Movie Reviews, Commentary & More

Movies #12 - More on Masoom

A stranger to old Hindi movies, Masoom made me feel at home and encouraged to check out other titles that my north Indian friends have been recommending. The movie viewing experience was wholesome - the story is believable, actors creditable, music adorable and direction melliflous. For a family drama that deals with a cracking relationship, there is no high decibel noise to be heard here. My wife was unhappy with my brief review of the movie and hence this revisit.

I'll begin with an open letter of praise to R.D.Burman. As regular readers of this blog know, I've seen less than 20 Hindi movies and most of them are fairly recent. Songs from those movies are super duper hit but they didn't touch me on a deeper level - you know, the kind of songs that you hum when you're alone and think about something/someone personal. Masoom's songs make an exception - 'Tujhse naraz' and 'Huzur is kadar' top the list. Not only are the songs soothing and touching, but they are very well placed in the screenplay - they don't intrude into the narration, but just help the story flow smoothly. The background score is simple and touching and never announces itself.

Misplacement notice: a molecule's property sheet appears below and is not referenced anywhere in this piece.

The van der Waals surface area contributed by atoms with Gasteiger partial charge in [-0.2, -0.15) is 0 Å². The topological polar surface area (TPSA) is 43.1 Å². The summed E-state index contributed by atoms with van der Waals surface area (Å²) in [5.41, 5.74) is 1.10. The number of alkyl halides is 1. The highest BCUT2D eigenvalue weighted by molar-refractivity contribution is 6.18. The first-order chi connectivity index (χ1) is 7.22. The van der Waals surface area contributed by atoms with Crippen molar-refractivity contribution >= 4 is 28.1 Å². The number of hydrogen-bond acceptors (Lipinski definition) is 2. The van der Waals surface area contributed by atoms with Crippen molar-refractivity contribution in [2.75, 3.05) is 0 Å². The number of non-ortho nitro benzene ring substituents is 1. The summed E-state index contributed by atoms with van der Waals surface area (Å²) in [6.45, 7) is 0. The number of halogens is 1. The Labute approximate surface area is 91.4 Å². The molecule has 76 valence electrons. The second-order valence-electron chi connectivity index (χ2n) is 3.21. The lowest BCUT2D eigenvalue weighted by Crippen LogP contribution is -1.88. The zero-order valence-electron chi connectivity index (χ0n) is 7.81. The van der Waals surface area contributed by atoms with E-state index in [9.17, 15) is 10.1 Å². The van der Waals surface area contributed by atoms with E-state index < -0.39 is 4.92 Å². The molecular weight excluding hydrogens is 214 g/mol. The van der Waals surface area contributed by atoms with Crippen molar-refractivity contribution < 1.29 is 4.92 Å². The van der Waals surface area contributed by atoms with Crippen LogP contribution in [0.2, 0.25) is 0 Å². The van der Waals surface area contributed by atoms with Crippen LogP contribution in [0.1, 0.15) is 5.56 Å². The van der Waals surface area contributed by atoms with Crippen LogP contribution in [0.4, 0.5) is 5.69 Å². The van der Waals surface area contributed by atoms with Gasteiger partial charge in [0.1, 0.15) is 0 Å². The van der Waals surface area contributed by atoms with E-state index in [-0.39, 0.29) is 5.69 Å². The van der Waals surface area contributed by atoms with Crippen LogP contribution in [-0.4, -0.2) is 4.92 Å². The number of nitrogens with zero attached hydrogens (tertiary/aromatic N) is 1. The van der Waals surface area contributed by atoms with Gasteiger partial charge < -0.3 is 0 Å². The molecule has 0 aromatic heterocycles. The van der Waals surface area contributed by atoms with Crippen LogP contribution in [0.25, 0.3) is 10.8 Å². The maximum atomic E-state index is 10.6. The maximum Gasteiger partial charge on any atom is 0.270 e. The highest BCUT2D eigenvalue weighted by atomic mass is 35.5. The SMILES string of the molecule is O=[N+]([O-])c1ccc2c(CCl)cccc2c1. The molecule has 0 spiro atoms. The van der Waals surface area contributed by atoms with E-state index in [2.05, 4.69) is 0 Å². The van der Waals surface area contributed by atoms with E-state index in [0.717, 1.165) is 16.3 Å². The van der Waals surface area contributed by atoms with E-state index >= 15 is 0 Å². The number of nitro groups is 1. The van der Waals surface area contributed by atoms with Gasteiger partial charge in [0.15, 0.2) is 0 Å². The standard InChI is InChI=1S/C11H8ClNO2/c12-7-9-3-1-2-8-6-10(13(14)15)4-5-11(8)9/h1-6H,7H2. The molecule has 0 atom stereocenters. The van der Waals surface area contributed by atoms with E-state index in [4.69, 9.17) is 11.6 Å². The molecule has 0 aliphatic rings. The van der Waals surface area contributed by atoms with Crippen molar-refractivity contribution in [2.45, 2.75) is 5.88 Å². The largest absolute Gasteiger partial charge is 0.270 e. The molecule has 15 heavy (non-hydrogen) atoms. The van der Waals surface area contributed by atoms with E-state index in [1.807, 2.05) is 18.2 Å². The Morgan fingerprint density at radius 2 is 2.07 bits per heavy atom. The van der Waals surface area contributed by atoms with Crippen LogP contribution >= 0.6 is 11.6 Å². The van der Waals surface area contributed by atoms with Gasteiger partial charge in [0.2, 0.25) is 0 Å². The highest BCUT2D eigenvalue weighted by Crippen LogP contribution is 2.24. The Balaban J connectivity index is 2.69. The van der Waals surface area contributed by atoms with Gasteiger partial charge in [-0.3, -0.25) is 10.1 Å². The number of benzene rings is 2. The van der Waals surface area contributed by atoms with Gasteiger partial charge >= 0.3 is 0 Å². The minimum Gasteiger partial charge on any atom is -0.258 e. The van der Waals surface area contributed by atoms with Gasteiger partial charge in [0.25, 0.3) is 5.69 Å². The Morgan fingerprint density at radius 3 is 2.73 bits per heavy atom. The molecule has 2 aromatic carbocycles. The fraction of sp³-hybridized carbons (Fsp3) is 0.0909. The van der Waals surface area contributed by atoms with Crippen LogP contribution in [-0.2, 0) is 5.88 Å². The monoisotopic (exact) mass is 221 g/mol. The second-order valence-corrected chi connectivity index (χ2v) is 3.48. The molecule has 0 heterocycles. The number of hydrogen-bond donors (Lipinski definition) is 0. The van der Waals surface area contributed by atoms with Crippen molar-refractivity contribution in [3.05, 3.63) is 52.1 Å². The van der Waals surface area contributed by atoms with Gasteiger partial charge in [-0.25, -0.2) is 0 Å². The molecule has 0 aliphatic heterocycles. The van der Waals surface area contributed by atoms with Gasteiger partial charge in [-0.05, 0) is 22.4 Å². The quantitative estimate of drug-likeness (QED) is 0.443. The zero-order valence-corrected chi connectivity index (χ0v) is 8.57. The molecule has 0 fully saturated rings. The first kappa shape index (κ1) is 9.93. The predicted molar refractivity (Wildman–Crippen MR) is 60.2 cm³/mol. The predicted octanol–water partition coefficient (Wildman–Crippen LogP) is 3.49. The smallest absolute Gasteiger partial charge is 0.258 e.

This movie launched the cinematic careers of Jugal Hansraj and Urmila Matondkar. For a director of Shekar's stature, I thought he should have extracted better performances from these kids - but then, this is his debut feature and probably he was happy with what the kids delivered before the camera. I think they are one of the weak links in the cinema. In some of the scenes, they appeared to be performing for a school drama waiting for the teacher from the corner of the podium to give instructions. It's not all that bad, but when compared to what Shabana Azmi and Nasseeruddin Shah did, the kids looked sluggish.

For the most part, the story unfolds slowly, the way neighbourhood women would chat. Such screenplays are a rarity. Say family problem and writers think of a high pitch word war between couples. Gulzar captures the split in the relationship built over years through many scenes that make the bulk of the second half. This is where the English version of the movie fails - when Robert Beckwith breaks the news of an extramarital affair to his wife, there is an immediate rift between them. Though, I found the ending a little unrealistic and hurried. You can't cheat the audience - they always want a happy ending.

1 Responses to “Movies #12 - More on Masoom”

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